Amazo -- has basically every power anyway.

Amazons -- unclear if all Amazons have regenerative abilities, but those especially “gifted” by the gods do, such as Wonders Girl and Woman, and Donna Troy.

Apollo and Midnighter -- it’s the only way they keep up with each other.

Atlanteans -- Healing and regeneration is one of the most essential skills in Atlantean sorcery, and its related six kingdoms.

Avatars -- cosmic avatars of life or those who can directly channel the morphogenic field, such as Swamp Thing, Poison Ivy, Animal Man, and Vixen, or Avatars of Chaos and Order, such as Hawk and Dove, are granted regenerative abilities to fulfil their missions.

Bane -- thanks to the properties of Venom. This applies to other Venom-based characters as well, such as Gotham Girl.

The Body Doubles -- a pair of mercenaries who stay in the game with their nanite technology.

Clayface -- the whole Mud Pack.

Cyborg -- thanks to a nanobot upgrade.

Czarnians -- like Lobo and his daughter, Crush.

Daemonites -- big deal alien demons in WildStorm mythology.

Damage -- Ethan Avery, of the New Age of Heroes.

Daxamites -- See Kryptonians.

Deathstroke -- applies to his progeny as well, who inherited his metagene.

Demons -- Full-blooded or half-blooded, from Etrigan to Brimstone to Blue Devil.

Doomsday -- you can’t kill him the same way twice.

Gods, New Gods, and Demigods -- generally hard to kill all around, regardless of denomination.

Grunge -- the garage rock Seattle sound-inspired member of Gen13.

The Joker -- possibly. Depends who you ask. If true, always off screen.

Kryptonians -- under the light of a yellow sun.

Lion-Mane -- chimerafied enemy of Batwing.

Loose Cannon -- face of the oft-forgotten “Blood Pack.”

Mongul -- how the master of War World stays in the war.

Monitors -- the caretakers of the multiverse are afforded a lot of power to oversee their tasks.

The Monster Men -- products of Hugo Strange.

Sofia Ramos -- fledgling recruit of Batman and the Outsiders, infused with the Lazarus Pit.

Red Lanterns -- one of the key perks of joining the cosmic angry mob.

The Shazam! Family -- including Black Adam, and other champions of the Wizard Shazam, thanks to their godly gifts of Stamina.

Sideways -- another alum from DC’s “New Age of Heroes.”

Speedsters -- speed-healing is one of many fringe benefits.

Talons -- thanks to the magical science of “electrum,” these agents of the Court of Owls can’t be stopped by pretty much anything but extreme cold.

Thanagarians -- not naturally, but when harnessed to the healing properties of Nth metal.

Vampires -- as previously discussed, the DCU is teeming with ‘em.

Vandal Savage -- since the dawn of man.






“What were your thoughts on Dick Grayson and Zatanna being in a relationship in Young Justice? I found it to be a rather different take, and I will battle the hill liking it more than Dick and Babs.” -Zuberi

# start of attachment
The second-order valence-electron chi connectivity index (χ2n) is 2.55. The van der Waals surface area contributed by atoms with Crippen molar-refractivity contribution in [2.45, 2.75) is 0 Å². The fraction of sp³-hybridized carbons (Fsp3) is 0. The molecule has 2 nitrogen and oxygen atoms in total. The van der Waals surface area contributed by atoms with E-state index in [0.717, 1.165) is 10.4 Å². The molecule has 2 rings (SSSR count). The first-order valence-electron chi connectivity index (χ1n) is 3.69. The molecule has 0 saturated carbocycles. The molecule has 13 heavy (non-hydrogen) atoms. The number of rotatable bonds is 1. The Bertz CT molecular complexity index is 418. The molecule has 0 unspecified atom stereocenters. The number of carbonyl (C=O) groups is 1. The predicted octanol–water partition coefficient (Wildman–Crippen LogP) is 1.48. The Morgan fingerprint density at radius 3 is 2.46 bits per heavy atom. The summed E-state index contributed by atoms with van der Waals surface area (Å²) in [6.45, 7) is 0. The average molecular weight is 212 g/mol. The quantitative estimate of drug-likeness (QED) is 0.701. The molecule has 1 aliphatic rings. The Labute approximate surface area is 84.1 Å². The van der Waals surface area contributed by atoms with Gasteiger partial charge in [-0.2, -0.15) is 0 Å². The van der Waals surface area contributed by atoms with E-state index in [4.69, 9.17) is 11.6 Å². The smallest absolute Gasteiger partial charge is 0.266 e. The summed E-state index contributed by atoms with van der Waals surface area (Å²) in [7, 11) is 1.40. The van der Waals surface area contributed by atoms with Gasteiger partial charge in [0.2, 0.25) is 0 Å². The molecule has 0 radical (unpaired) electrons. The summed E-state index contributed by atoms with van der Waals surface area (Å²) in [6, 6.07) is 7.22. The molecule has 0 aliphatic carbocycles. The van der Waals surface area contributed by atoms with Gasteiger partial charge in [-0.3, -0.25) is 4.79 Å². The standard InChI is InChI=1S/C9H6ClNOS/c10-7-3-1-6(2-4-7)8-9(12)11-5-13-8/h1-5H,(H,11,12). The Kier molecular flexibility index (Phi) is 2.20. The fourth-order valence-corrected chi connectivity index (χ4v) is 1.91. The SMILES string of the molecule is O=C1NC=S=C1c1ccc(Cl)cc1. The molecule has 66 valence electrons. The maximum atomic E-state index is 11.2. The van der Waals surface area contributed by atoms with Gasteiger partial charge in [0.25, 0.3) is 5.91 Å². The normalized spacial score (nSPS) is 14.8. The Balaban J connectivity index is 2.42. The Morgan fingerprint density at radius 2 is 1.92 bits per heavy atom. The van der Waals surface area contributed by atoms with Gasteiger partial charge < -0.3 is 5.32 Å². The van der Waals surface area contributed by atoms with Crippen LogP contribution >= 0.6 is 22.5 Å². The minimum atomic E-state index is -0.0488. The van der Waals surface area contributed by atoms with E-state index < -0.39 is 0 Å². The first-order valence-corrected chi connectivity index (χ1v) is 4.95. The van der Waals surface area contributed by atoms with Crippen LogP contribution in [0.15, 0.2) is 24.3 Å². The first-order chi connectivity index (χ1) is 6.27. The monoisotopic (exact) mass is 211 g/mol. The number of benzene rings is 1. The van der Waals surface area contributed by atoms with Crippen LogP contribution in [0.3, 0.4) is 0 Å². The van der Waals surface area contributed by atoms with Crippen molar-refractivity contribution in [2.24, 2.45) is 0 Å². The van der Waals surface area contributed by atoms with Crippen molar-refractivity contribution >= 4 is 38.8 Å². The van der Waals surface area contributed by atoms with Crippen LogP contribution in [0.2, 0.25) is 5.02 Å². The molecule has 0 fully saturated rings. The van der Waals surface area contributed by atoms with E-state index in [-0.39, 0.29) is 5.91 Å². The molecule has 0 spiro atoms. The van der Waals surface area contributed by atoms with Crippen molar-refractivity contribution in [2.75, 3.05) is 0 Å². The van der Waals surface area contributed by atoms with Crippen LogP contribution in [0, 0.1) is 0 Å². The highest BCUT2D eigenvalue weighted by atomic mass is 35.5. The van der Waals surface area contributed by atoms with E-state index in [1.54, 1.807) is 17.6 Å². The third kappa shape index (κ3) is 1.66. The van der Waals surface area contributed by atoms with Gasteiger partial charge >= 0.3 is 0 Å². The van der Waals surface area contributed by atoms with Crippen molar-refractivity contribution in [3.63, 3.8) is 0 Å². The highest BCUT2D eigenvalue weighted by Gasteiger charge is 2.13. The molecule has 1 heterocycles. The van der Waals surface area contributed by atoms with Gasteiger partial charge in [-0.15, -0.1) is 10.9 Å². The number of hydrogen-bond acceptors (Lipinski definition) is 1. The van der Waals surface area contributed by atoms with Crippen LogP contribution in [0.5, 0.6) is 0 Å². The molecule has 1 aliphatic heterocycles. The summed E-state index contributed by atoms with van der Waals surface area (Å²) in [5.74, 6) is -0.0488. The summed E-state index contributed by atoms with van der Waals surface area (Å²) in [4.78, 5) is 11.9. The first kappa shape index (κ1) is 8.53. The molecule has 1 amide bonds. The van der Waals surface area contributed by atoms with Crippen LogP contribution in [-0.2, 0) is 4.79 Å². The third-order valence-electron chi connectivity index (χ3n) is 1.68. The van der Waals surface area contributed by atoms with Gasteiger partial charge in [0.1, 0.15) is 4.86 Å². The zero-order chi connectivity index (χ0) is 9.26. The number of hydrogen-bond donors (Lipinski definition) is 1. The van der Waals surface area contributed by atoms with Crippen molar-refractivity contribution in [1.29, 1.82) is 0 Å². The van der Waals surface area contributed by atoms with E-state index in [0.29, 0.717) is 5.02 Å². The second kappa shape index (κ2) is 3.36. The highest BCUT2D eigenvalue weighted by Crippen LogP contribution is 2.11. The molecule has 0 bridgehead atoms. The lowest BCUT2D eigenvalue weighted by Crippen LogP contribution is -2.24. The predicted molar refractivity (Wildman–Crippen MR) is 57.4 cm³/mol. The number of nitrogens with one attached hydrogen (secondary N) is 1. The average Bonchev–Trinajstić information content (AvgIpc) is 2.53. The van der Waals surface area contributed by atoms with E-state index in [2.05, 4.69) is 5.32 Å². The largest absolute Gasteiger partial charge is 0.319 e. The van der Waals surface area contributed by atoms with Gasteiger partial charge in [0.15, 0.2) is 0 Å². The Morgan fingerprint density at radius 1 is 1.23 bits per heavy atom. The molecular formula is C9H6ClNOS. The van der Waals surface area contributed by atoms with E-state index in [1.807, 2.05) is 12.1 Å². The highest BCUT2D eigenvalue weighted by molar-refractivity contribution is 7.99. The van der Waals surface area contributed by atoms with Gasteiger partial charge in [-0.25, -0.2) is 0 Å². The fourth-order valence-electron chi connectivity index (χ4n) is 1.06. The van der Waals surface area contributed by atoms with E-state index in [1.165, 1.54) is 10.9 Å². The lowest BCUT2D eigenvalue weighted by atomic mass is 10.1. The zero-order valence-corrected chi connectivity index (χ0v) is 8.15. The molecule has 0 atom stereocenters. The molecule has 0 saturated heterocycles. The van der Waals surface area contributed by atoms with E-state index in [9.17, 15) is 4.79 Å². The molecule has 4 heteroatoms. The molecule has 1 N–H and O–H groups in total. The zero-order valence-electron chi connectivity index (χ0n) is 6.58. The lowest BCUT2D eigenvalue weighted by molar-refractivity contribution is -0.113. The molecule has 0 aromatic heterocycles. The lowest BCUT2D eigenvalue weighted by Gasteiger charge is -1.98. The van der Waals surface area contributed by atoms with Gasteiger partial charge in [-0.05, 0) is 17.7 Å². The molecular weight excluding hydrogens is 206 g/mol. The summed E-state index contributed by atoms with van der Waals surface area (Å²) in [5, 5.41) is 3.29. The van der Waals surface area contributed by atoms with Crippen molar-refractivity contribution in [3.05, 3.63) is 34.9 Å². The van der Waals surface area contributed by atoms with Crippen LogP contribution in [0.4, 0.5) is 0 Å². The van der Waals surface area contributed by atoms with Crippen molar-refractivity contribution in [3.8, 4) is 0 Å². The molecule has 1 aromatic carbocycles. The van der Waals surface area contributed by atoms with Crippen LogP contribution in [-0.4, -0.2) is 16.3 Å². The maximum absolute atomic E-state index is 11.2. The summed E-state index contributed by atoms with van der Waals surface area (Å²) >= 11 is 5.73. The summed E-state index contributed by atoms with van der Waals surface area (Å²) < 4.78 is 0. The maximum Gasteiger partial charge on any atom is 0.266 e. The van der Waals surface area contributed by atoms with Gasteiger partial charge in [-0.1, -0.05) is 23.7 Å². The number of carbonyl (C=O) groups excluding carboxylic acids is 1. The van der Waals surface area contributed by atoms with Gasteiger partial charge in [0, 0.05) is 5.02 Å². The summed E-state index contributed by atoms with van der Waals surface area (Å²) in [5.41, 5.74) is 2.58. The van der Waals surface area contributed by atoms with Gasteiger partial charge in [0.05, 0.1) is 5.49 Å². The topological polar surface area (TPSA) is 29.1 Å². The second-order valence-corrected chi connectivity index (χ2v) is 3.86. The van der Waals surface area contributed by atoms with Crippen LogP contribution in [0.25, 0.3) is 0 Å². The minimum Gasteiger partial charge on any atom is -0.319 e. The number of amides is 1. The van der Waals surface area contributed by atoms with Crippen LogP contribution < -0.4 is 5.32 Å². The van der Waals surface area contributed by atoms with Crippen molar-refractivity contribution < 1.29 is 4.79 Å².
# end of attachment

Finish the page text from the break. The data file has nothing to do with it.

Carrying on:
Dick Grayson’s love life (and sexual orientation, for that matter) has been a hotly debated topic in comic book fandom since the 1950s, and one of the favorite topics of our own community to speculate upon. But whether you’re a fan of keeping it in the Bat family or keeping it “chalant,” in the Robin/Zatanna shipper parlance, Babs and Zatanna do have two things in common: first, a rejuvenating retcon to fit them comfortably within the romantic age range of the first Boy Wonder. And second, before they considered Robin, they both had a history with Batman.


When Barbara first appeared in DETECTIVE COMICS #369, she was already out of Dick Grayson’s league. Babs was in her early twenties, having already completed her post-graduate program as a library scientist, and Robin was still a young teenager in short pants. In fact, Babs’ first romantic interest in the Batfamily wasn’t Dick, but Bruce- with her father setting her up with the playboy millionaire on a blind date for her first appearance in the ‘60s Batman TV show. (Due to their secret crime fighting schedules, however, that date never came to pass.)


Believe it or not, the Dick and Barbara pairing is a relatively new one. The first writer to seriously entertain the notion of making them a romantic pair was Chuck Dixon, in 1999’s BIRDS OF PREY #8. It’s still considered a gold standard issue in the pair’s romantic history to this day, with the grown-up Nightwing taking Babs, now the paralyzed Oracle, for a thrilling date on the flying trapeze. This Post-Crisis incarnation of the pair aged Dick up to meet Babs rather than aging her down, and ultimately found resolution with wedding bells in 2015’s CONVERGENCE: NIGHTWING/ORACLE.


After 2011’s “New 52” initiative, many of DC’s characters were made younger in order to shorten and refresh the universe’s timeline, and that included Babs- who was now, for the first time, younger than Dick Grayson. That same year, on television, Zatanna, too, had regressed in age, allowing for a playful flirtation with Robin over the first season of Young Justice. But before that, Zatanna had been a favorite of Batman writer and showrunner Paul Dini as a dark horse romantic interest for Batman himself, in episodes of Batman: The Animated Series and Justice League Unlimited, as well as his own run on Detective Comics -- even establishing their romance as first having blossomed as children. Today, Zatanna still continues to be a part of Batman’s early romantic history, particularly as written by current Batman lead writer James Tynion IV. The point is that Zatanna wasn’t the first hero to have her age reduced to date a Robin, nor would she be the last. (Looking at you, Raven and Damian.)


As for me: of all the romantic interests and flirtations that Dick’s ever shared on page or screen, none has been more interesting or salient to me than his salty, sweaty chemistry with Spyral agent Tiger King.


Well, that’s all for this week. For more detailed chronologies, character accountings, trivial ephemera, and piping hot takes, remember to stop by the community where I’ll be holding court every day over the column-associated thread, and saving the juiciest of cases for this weekly feature into the foreseeable future. Your role in this endeavor? Only to ASK… THE QUESTION.



NOTE: The views and opinions expressed in this column are solely those of Alex Jaffe and do not necessarily reflect those of DC Entertainment or Warner Bros.